Diaz went to work at age 17 for a printer, and then for a manufacturer of porcelain. In his early twenties he copied paintings in the Louvre, teaching himself technique by mimicking the styles of the likes of Rembrandt van Rijn and Antonio da Correggio. At 31, he debuted at the Salon. Five years later, he settled in the village of Barbizon a little to the southeast of Paris.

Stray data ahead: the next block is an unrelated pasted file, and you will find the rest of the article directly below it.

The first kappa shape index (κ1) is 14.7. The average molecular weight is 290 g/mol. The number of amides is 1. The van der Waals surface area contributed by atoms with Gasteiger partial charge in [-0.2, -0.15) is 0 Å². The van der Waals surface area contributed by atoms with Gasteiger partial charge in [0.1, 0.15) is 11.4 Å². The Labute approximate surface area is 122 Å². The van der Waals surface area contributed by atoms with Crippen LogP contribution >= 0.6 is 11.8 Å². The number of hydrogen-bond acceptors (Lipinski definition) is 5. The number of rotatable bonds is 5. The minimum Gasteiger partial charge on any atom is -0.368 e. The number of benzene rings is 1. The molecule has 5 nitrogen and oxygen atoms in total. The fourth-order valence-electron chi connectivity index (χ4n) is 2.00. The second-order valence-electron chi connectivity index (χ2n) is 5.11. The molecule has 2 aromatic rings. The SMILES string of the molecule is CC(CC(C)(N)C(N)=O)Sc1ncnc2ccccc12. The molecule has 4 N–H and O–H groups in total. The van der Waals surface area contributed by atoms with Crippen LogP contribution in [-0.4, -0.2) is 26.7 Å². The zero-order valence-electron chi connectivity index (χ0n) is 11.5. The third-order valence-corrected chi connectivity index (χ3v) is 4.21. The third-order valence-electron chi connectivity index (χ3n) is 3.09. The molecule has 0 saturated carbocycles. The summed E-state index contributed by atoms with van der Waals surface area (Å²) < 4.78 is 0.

Success began to follow Diaz when he settled on painting landscapes. The view of the Fontainebleau forest—one of many he created over the course of his career—that he showed at the Salon of 1844 won a third-class medal; the medals kept coming through the 1840s. Diaz received the Legion of Honor in 1851. After that, his paintings sold so well that he stopped exhibiting at the Salon. By the 1880s, American collectors with names like Morgan, Vanderbilt, Drexel, and Walters owned his work.
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